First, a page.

Sigh. Result. By the way, has anybody thought about the children lately? When political and professional pride get in the way of helping our kids, it is really sad.

Had certain things happened or not happened, the political response to the Un(ac)countable report might have panned out quite differently.  But, having been to Wellington and heard with my own ears the Minister of Education’s response, it is clear there is more work to be done.  Nobody could have held the Minister accountable for the mistakes of past governments.  In her own words, the Numeracy Project “was in line with international thinking at the time”, so she missed a great opportunity to renounce it and become the public hero.  Instead, everything’s gonna be alright now that we’ve got National Standards.  Erm, would these be the same National Standards that her Ministry just deemed as lacking dependability?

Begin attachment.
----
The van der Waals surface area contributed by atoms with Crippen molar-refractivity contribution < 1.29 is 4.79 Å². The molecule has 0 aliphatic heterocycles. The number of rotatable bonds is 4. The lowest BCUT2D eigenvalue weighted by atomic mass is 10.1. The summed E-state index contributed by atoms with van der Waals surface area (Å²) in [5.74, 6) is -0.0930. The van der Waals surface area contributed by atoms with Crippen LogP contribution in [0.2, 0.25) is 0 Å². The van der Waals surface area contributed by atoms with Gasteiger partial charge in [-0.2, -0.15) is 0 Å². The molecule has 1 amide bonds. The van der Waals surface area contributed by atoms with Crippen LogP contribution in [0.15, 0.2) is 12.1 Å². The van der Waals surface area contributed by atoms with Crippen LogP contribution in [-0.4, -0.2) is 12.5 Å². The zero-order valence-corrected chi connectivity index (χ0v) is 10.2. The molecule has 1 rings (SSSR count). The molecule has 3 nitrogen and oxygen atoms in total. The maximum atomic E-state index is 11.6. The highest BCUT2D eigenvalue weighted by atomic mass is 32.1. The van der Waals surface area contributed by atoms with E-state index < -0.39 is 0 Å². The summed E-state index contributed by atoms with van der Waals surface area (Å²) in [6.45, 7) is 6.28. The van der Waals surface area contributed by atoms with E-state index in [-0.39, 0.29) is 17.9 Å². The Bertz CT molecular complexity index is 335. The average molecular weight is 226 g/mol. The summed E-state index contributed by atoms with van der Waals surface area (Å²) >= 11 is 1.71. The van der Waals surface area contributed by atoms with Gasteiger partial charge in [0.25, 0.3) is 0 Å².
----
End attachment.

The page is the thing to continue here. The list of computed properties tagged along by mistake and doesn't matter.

What has been truly heartening, however, is the public’s response.  The Herald’s suspiciously unoriginal editorial and the unrepentant curriculum writers’ opinion editorial have been met with mockery akin to the Emperor’s New Clothes.  It’s good to see the public ain’t buying it any more.

I am proud of this campaign’s role in bringing the debate to this point, but merely talking about it won’t help our children.  A shocking amount of taxpayers’ money has been spent on what can only be described as a failed experiment.  By allowing it to continue, we are failing our children.  From here on, we are all accountable.